Growing up in an Asian family, tea is one beverage that most traditional families drink on a regular basis. Besides carrying its traditional value, drinking tea can give you the caffeine fix you needed to get through the day. Being a student with gastric problems, we are strongly advised to minimise our caffeine intake to prevent any gastric attacks. What many do not recognise is how suitable of a replacement tea can be for the heavy black coffees consumed by many teenagers and working adults.
Caffeine Extraction in Tea
But how do we go about extracting and measuring caffeine content in tea? Although it may seem like a difficult and arduous process, extraction of caffeine simply involves the addition of an organic solvent like dichloromethane before distilling the organic layer that contains the caffeine using a separating funnel. Knowledge of these chemistry techniques are essential in both the IB and A Level syllabi and will be taught on a deeper level by experienced in chemistry tuition. Additionally, an experienced chemistry tutor can go a step further by teaching students important practical skills that may be tested in A Levels. IB students will also benefit from the practical classes as they can then better tackle the often-feared chemistry internal assessment (IA).
Caffeine Content in Tea
After the organic layer is obtained, UV-spectrometry, an instrumental technique widely used in chemistry is employed to analyse caffeine content. This is yet another important procedure that will be covered in chemistry tuition as chemistry syllabi shift towards demanding for more practical and analytical skills. Studies have shown that black tea contains the most percentage of caffeine as compared to other teas like green or white tea. The reason behind this is that black tea leaves are fully oxidised and fermented which gives it a bold and sharp caffeinated flavour. It has been proven that the higher the degree of fermentation, the higher the amount of caffeine that can be released during steeping. It can be a perfect quick caffeine fix that would not be too strong whilst burning the midnight oil.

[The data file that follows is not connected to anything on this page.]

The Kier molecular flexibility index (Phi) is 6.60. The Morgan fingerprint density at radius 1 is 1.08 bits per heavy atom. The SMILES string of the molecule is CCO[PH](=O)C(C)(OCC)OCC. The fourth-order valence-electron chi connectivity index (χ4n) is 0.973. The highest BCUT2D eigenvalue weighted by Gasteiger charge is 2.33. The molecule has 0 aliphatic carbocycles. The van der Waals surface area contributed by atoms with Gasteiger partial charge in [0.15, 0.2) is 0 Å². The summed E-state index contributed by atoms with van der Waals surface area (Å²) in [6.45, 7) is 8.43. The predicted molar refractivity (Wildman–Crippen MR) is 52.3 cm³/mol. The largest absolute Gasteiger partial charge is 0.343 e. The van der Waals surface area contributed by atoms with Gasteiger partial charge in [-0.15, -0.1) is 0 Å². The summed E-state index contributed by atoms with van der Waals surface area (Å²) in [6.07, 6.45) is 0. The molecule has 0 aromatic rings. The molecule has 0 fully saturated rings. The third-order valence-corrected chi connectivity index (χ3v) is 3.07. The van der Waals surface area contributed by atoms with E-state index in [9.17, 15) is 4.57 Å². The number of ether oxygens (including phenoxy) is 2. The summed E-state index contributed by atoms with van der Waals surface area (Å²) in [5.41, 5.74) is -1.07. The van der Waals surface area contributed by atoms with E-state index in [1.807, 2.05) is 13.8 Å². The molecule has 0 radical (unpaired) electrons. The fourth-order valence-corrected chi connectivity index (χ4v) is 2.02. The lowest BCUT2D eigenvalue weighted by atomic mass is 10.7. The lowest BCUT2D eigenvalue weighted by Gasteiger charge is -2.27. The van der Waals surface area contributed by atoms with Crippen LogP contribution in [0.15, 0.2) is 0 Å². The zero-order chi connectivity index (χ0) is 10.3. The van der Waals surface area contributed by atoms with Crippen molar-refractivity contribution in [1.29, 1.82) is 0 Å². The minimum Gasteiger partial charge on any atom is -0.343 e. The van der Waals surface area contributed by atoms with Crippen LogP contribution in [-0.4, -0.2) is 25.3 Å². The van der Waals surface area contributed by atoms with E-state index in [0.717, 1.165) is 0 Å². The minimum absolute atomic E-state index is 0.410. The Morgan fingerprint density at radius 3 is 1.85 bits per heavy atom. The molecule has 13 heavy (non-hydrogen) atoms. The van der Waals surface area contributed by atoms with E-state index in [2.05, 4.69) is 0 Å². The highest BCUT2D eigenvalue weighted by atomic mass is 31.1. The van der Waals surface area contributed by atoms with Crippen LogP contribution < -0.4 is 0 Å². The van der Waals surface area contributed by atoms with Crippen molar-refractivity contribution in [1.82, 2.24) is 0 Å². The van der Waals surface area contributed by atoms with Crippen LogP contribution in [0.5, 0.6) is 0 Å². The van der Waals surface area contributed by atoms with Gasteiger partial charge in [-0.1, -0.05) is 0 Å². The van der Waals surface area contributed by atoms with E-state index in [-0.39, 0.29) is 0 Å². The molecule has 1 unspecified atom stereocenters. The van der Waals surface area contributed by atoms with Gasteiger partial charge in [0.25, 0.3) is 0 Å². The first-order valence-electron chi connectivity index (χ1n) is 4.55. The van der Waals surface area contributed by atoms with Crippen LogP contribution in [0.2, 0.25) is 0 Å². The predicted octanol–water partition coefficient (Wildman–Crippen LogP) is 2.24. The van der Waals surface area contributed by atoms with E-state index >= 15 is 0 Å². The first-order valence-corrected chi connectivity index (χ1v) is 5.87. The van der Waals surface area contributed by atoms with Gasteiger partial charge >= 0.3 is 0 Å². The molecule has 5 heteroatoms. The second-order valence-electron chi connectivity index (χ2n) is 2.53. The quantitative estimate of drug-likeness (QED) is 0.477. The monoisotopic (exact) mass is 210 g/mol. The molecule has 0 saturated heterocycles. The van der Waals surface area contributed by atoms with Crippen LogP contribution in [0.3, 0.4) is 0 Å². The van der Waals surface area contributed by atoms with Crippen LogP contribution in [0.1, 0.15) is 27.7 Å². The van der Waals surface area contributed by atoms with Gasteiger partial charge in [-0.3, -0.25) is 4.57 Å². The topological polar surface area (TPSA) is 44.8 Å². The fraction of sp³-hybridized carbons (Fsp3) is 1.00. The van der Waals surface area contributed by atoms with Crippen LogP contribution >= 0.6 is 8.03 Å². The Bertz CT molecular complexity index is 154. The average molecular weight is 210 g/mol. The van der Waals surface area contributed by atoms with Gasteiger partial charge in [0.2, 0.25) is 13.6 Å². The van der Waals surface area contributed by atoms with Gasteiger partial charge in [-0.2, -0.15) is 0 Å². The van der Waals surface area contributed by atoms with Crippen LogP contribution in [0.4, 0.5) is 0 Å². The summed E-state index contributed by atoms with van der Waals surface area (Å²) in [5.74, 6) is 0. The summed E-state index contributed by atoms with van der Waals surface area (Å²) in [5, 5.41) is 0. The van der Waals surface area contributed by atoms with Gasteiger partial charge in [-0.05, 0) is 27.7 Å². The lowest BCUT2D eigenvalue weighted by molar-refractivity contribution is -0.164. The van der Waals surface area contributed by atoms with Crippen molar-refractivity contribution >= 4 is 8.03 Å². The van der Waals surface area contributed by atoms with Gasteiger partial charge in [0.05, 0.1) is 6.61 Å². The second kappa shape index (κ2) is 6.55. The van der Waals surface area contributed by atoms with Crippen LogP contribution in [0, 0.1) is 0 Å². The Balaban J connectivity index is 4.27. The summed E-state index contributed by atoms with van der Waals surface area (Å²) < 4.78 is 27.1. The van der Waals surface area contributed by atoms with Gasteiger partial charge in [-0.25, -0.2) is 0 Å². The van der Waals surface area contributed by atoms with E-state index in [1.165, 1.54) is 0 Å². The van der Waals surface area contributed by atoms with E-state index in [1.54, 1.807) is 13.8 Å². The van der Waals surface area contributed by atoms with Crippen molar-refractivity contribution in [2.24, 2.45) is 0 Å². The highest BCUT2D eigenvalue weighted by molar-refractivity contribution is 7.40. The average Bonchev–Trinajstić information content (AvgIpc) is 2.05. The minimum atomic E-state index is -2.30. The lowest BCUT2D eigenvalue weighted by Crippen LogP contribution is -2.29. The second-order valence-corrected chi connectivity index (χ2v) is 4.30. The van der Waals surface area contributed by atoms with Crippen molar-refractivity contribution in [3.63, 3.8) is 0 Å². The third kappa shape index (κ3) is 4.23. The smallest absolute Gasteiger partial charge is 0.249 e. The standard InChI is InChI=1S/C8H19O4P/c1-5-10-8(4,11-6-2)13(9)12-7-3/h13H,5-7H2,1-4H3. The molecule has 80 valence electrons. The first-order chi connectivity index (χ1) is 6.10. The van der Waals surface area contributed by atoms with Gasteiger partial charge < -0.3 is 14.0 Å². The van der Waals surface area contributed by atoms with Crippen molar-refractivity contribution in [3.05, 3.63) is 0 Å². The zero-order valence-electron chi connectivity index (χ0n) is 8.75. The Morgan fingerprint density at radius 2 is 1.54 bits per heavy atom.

Difference between Tea and Coffee
On the other hand, green tea contains less caffeine as it is not fully oxidised. White tea contains the least amount of caffeine between the three. This can be used as a guide to which teas you choose to brew at night.
Additionally, caffeine in tea can make us feel different as compared to when drinking coffee. This is due to the caffeine attaching itself to the tea’s tannins which stabilises its chemical molecule and reducing its effect. Caffeine is then released more slowly, stimulating our full central nervous system. On the other hand, caffeine in coffee directly increases the rate at which our heart pumps blood to our muscles. In other words, tea has a calming effect while coffee excites us. So the next time you’re tired and are mulling over a choice between coffee and tea, don’t rule tea out just yet as it may be the hidden solution to your dilemma! So join our chemistry tuition classes to discover more and enjoy a complimentary cup of tea!
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Chemistry Tuition Singapore @ MY CHEM CAFE
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